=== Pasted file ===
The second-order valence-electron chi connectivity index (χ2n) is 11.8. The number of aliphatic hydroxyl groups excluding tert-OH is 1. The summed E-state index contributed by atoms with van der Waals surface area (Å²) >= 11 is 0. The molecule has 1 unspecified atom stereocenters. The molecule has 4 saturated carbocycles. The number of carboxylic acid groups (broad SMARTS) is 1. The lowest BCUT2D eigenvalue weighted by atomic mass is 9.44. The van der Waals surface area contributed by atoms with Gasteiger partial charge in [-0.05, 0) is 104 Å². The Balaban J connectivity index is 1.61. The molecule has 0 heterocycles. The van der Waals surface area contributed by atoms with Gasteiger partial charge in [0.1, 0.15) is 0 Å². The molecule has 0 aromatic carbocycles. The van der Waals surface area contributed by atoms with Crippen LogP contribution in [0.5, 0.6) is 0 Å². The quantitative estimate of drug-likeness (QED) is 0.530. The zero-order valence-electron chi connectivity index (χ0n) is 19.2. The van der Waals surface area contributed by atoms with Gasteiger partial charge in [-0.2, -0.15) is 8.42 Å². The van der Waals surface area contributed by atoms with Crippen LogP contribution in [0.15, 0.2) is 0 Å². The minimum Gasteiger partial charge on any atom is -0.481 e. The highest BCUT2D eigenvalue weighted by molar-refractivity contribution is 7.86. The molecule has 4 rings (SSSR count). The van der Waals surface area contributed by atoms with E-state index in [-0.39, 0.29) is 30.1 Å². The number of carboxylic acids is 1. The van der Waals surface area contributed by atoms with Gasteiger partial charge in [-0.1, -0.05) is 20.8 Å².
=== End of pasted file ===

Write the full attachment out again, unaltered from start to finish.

The second-order valence-electron chi connectivity index (χ2n) is 11.8. The number of aliphatic hydroxyl groups excluding tert-OH is 1. The summed E-state index contributed by atoms with van der Waals surface area (Å²) >= 11 is 0. The molecule has 1 unspecified atom stereocenters. The molecule has 4 saturated carbocycles. The number of carboxylic acid groups (broad SMARTS) is 1. The lowest BCUT2D eigenvalue weighted by atomic mass is 9.44. The van der Waals surface area contributed by atoms with Gasteiger partial charge in [-0.05, 0) is 104 Å². The Balaban J connectivity index is 1.61. The molecule has 0 heterocycles. The van der Waals surface area contributed by atoms with Gasteiger partial charge in [0.1, 0.15) is 0 Å². The molecule has 0 aromatic carbocycles. The van der Waals surface area contributed by atoms with Crippen LogP contribution in [0.5, 0.6) is 0 Å². The quantitative estimate of drug-likeness (QED) is 0.530. The zero-order valence-electron chi connectivity index (χ0n) is 19.2. The van der Waals surface area contributed by atoms with Gasteiger partial charge in [-0.2, -0.15) is 8.42 Å². The van der Waals surface area contributed by atoms with Crippen LogP contribution in [0.15, 0.2) is 0 Å². The minimum Gasteiger partial charge on any atom is -0.481 e. The highest BCUT2D eigenvalue weighted by molar-refractivity contribution is 7.86. The molecule has 4 rings (SSSR count). The van der Waals surface area contributed by atoms with E-state index in [-0.39, 0.29) is 30.1 Å². The number of carboxylic acids is 1. The van der Waals surface area contributed by atoms with Gasteiger partial charge in [-0.1, -0.05) is 20.8 Å².